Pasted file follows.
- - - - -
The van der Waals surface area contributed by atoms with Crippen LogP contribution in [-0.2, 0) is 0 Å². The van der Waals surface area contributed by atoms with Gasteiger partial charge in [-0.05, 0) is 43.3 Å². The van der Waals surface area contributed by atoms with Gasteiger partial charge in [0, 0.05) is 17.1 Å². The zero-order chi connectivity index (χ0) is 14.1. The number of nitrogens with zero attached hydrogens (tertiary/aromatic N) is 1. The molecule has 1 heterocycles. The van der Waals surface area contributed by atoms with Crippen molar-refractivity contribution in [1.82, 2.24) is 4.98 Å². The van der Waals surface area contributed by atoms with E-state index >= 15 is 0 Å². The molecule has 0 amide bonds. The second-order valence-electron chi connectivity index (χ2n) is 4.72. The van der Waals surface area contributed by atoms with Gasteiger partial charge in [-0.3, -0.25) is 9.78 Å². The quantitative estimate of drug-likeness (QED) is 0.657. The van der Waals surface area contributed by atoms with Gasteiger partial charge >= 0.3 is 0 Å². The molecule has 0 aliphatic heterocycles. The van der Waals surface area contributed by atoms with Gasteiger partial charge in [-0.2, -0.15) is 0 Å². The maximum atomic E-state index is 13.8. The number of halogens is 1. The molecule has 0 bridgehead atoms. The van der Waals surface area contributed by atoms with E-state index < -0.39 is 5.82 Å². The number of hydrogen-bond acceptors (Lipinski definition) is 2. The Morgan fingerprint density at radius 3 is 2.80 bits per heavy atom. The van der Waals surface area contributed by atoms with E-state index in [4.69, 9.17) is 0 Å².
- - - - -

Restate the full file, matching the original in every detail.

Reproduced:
The van der Waals surface area contributed by atoms with Crippen LogP contribution in [-0.2, 0) is 0 Å². The van der Waals surface area contributed by atoms with Gasteiger partial charge in [-0.05, 0) is 43.3 Å². The van der Waals surface area contributed by atoms with Gasteiger partial charge in [0, 0.05) is 17.1 Å². The zero-order chi connectivity index (χ0) is 14.1. The number of nitrogens with zero attached hydrogens (tertiary/aromatic N) is 1. The molecule has 1 heterocycles. The van der Waals surface area contributed by atoms with Crippen molar-refractivity contribution in [1.82, 2.24) is 4.98 Å². The van der Waals surface area contributed by atoms with E-state index >= 15 is 0 Å². The molecule has 0 amide bonds. The second-order valence-electron chi connectivity index (χ2n) is 4.72. The van der Waals surface area contributed by atoms with Gasteiger partial charge in [-0.3, -0.25) is 9.78 Å². The quantitative estimate of drug-likeness (QED) is 0.657. The van der Waals surface area contributed by atoms with Gasteiger partial charge >= 0.3 is 0 Å². The molecule has 0 aliphatic heterocycles. The van der Waals surface area contributed by atoms with Gasteiger partial charge in [-0.2, -0.15) is 0 Å². The maximum atomic E-state index is 13.8. The number of halogens is 1. The molecule has 0 bridgehead atoms. The van der Waals surface area contributed by atoms with E-state index < -0.39 is 5.82 Å². The number of hydrogen-bond acceptors (Lipinski definition) is 2. The Morgan fingerprint density at radius 3 is 2.80 bits per heavy atom. The van der Waals surface area contributed by atoms with E-state index in [4.69, 9.17) is 0 Å².